Cinema of Egypt

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Egyptian Cinema
No. of screens221 (2015) [1]
 • Per capita0.4 per 100,000 (2010)[1]
Main distributorsThe Trinity: (Nasr - Oscar - El Massah)
Cinema Masr
Studio Masr[2]
Produced feature films (2005–2009)[3]
Total42 (average)
Number of admissions (2015)[4]
Gross box office (2015)[4]
Total$267 million

The cinema of Egypt refers to the flourishing film industry based in Cairo which is known to be the Hollywood of the MENA region. Since 1976, the capital has held the annual Cairo International Film Festival, which has been accredited by the International Federation of Film Producers Associations.[5] There is also another 12 festivals. Of the more than 4,000 short and feature-length films made in MENA region since 1908, more than three-quarters were Egyptian films.[citation needed] Egyptian films are typically spoken in the Egyptian Arabic dialect.



Poster for the Egyptian film Yahya el hub (1938).

A limited number of silent films were made in Egypt beginning in 1896; 1927's Laila was notable as the first full-length feature. Cairo's film industry became a regional force with the coming of sound. Between 1930 and 1936, various small studios produced at least 44 feature films. In 1936, Studio Misr, financed by industrialist Talaat Harb, emerged as the leading Egyptian equivalent to Hollywood's major studios, a role the company retained for three decades.[6]

Historians disagree in determining the beginning of cinema in Egypt. Some say in 1896, when the first film was watched in Egypt, while others date the beginning from 20 June 1907 with a short documentary film about the visit of Khedive Abbas Hilmi II to the Institute of Mursi Abul-Abbas in Alexandria. In 1917, the director Mohammed Karim established a production company in Alexandria. The company produced two films: Dead Flowers and Honor the Bedouin, which were shown in the city of Alexandria in early 1918.

Since then, more than 4,000 films have been produced in Egypt, three quarters of the total Arab production. Egypt is the most productive country in the Middle East in the field of film production, and the one with the most developed media system.[citation needed]

The Golden Age[edit]

Poster for the Egyptian film Berlanti (1944).

The 1940s, 1950s and the 1960s are generally considered the golden age of Egyptian cinema. In the 1950s, Egypt's cinema industry was the world's third largest.[7] As in the West, films responded to the popular imagination, with most falling into predictable genres (happy endings being the norm), and many actors making careers out of playing strongly typed parts. In the words of one critic, "If an Egyptian film intended for popular audiences lacked any of these prerequisites, it constituted a betrayal of the unwritten contract with the spectator, the results of which would manifest themselves in the box office."[8]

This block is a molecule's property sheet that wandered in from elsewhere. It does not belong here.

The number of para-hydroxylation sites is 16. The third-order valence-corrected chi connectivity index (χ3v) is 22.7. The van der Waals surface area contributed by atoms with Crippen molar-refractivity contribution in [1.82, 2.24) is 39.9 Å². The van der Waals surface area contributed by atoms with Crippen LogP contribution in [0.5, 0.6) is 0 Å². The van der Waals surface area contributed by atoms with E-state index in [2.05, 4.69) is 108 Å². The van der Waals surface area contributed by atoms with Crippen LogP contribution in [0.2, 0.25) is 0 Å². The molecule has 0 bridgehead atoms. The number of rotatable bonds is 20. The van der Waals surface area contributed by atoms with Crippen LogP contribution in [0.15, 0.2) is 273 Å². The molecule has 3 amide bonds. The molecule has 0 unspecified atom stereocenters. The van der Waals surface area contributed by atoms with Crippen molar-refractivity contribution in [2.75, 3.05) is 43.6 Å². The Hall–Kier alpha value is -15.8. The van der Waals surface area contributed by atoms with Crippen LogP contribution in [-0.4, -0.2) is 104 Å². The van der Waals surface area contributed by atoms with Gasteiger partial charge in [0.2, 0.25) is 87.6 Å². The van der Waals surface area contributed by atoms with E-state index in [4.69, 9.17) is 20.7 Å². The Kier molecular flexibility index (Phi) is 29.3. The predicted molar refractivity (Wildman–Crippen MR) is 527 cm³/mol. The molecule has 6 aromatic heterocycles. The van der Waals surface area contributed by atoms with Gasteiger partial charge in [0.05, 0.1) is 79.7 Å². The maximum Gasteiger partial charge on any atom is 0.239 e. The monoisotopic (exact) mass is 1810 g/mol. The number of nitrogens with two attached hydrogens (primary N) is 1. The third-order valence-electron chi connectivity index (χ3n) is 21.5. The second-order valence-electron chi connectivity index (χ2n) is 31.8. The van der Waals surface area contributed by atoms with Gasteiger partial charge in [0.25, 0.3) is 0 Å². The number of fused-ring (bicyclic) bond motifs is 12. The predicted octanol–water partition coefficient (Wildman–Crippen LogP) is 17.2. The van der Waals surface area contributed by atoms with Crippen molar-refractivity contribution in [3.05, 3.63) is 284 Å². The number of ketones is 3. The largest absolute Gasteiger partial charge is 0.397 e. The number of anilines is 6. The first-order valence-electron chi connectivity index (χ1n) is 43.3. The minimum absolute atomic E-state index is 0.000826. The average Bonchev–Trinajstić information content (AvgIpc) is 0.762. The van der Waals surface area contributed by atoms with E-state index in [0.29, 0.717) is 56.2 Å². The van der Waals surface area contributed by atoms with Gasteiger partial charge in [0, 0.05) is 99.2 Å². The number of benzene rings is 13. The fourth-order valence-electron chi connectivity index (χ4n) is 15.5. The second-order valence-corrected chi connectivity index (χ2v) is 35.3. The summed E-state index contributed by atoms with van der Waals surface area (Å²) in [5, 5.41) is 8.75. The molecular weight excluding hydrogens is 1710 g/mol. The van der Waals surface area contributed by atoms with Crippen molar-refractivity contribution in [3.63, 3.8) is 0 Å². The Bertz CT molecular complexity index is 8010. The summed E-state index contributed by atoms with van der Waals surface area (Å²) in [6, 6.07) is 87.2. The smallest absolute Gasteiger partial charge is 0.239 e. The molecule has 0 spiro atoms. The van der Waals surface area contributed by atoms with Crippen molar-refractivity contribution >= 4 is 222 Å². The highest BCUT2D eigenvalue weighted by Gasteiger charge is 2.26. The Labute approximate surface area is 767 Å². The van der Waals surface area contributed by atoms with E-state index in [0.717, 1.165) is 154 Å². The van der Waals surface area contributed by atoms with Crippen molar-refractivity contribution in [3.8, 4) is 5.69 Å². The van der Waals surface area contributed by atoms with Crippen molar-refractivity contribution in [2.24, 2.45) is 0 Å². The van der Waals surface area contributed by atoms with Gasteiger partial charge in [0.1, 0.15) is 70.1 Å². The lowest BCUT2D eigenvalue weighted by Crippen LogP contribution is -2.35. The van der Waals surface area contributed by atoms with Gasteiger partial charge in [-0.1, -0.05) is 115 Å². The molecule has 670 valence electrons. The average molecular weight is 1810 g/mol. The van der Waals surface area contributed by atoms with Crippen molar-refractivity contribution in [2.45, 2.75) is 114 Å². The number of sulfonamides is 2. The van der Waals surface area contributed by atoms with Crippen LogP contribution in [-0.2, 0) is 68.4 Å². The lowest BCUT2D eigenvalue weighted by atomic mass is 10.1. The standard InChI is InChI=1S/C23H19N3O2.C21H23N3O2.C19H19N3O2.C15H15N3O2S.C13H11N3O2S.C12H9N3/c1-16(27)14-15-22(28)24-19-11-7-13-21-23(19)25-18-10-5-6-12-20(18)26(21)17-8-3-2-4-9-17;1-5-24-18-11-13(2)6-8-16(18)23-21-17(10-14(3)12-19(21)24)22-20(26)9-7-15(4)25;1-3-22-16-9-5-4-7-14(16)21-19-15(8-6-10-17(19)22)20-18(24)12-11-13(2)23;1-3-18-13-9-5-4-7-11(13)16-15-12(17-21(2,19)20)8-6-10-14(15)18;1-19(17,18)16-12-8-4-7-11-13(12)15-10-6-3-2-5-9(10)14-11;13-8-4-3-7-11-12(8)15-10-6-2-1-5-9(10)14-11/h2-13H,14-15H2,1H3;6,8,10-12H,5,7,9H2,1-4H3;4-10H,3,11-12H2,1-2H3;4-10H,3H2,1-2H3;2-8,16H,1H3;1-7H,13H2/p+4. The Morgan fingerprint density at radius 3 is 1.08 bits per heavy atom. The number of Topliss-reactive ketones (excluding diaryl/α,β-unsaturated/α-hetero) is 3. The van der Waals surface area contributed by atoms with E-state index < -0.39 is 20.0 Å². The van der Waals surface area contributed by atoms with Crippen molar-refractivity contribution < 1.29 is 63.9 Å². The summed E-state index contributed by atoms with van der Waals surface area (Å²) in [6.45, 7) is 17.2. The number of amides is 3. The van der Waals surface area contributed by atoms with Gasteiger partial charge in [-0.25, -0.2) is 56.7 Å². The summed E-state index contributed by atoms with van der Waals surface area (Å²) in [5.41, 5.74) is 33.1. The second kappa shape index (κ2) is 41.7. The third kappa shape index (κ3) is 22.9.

In 1940,[9] the entrepreneur and translator Anis Ebeid established "Anis Ebeid Films", as the first subtitling company in Egypt and the rest of the Middle East, bringing hundreds of American and World movies to Egypt. Later he entered the movie distribution business too.[10]

Political changes in Egypt after the overthrow of King Farouk in 1952 initially had little effect on Egyptian film. The Nasser regime sought control over the industry only after turning to socialism in 1961.[11] By 1966, the Egyptian film industry had been nationalized. As with all matters in that period, diametrical opinions can be found about the cinema industry then. In the words of Ahmed Ramzi, a leading man of the era, "it went to the dogs".[12] The "heavy government hand" that accompanied nationalization of Egyptian film "stifled innovative trends and sapped its dynamism".[13] However, most of the 44 Egyptian films featuring in the best 100 Egyptian films list of all time were produced during that period. Notable titles included The Night of Counting The Years, Cairo Station, The Postman and Back Again.

Salah Zulfikar in the Egyptian film Saladin (1963).

By the 1970s, Egyptian films struck a balance between politics and entertainment. Films such as 1972's Khalli Balak min Zouzou (Watch out for Zouzou), starring "the Cinderella of Arab cinema", Soad Hosny, sought to balance politics and audience appeal. Zouzou integrated music, dance, and contemporary fashions into a story that balanced campus ferment with family melodrama.[14]

Hassan Ramzi's 1975 Egyptian film Al-Rida’ al-Abyad (The White Gown) was released in the Soviet Union in 1976, selling 61 million tickets in the country. This made it the highest-grossing foreign film of the year and the seventh highest-grossing foreign film ever in the Soviet Union.[15][16] This also made it the highest-grossing Egyptian film of all time, with its Soviet ticket sales surpassing the worldwide ticket sales of all other Egyptian films.[17]

Transitional period[edit]